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Guardian: Down with the Dalai Lama
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The Guardian newspaper published an article on Wednesday entitled "Down with the Dalai Lama."

The article, signed by Brendan O'Neill, editor of spiked, the online magazine, reads in part as the following.

Why do western commentators idolise a celebrity monk who hangs out with Sharon Stone and once guest-edited French Vogue?

Has there ever been a political figure more ridiculous than the Dalai Lama? This is the "humble monk" who forswears worldly goods in favour of living a simple life dressed in maroon robes. Yet in 1992 he guest-edited French Vogue, the bible of the decadent high-fashion classes, which is packed with pictures of the half-starved daughters of the aristocracy modelling skirts and shirts that most of us could never afford.

He claims to be the current incarnation of the Tulkus line of Buddhist masters, who are "exempt from the wheel of death and rebirth." Yet he's best known for hanging out with clueless western celebs like Richard Gere and Sharon Stone (who is still most famous for showing her vagina on the big screen). Stone once introduced the Dalai Lama at a glittering fundraising ball.

The Dalai Lama allows himself to be used as a tool by western powers keen to humiliate China. Between the late 1950s and 1974, he is alleged to have received around 15,000 dollars a month, or 180,000 a year, from the CIA.

He has also been remarkably nepotistic, promoting his brothers and their wives to positions of extraordinary power in "his fiefdom-in-exile in Dharamsala, northern India."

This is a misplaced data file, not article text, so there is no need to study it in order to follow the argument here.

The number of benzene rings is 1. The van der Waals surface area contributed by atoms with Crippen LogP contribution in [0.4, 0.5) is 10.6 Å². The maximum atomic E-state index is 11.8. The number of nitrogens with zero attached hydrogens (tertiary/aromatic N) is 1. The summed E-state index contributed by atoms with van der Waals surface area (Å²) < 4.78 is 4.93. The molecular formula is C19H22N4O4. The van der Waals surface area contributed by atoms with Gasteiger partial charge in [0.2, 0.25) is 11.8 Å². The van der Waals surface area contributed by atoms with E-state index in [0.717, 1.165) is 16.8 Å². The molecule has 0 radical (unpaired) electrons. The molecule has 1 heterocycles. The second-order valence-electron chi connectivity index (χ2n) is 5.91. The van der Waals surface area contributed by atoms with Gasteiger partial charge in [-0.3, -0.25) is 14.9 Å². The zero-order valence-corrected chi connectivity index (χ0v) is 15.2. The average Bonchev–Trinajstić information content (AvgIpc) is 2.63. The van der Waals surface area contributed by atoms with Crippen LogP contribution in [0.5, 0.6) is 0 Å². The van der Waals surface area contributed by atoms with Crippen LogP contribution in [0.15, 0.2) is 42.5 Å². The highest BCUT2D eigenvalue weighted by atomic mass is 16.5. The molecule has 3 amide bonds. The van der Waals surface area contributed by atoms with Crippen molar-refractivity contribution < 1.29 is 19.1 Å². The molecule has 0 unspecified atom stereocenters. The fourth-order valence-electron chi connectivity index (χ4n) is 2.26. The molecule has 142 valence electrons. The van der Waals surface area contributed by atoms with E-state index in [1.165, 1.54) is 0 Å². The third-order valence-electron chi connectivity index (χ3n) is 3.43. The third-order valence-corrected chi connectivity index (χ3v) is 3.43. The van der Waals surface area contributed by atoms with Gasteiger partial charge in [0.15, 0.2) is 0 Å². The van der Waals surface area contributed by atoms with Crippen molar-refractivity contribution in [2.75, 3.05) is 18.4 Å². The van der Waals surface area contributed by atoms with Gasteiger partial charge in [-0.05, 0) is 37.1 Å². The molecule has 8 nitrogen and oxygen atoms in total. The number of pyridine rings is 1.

He poses as the quirky, giggly, modern monk who once auctioned his Land Rover on eBay for 80,000 dollars and has even done an advert for Apple.

Yet in truth he is a product of the crushing feudalism of archaic, pre-modern Tibet, where an elite of Buddhist monks treated the masses as serfs and ruthlessly punished them if they stepped out of line.

The Dalai Lama demands religious freedom, yet he persecutes. Those who defied his writ were thrown out of their jobs, mocked in the streets and even had their homes smashed up.

When worshippers complained about their treatment, they were told by representatives of the Dalai Lama that "concepts like democracy and freedom of religion are empty when it comes to the wellbeing of the Dalai Lama."

The Dalai Lama has effectively been turned into a cartoon good guy. In America and western Europe, the Dalai Lama has been embraced as a living, breathing representative of unsullied goodness.

Just as earlier generations of disillusioned aristocrats fell in love with a fictional version of Tibet (Shangri-La), so contemporary un-progressives idolise a fictional image of the Dalai Lama.

Most strikingly, the Dalai Lama is used as a battering ram by western governments in their culture war with China. The reason he is flattered by world leaders and bankrolled by the CIA is not because these institutions care very much for liberty in Tibet, but rather because they want to ratchet up international pressure on their new competitors in world politics: the Chinese.

At least one reason why the Dalai Lama can pose as "the ultimate spiritual authority" and all-round supreme leader of Tibetans and their future is because influential elements in the west have empowered him to play that role. In doing so, they have been complicit in the infantilisation of the Tibetan people.

(Xinhua News Agency via Agencies June 20, 2008)

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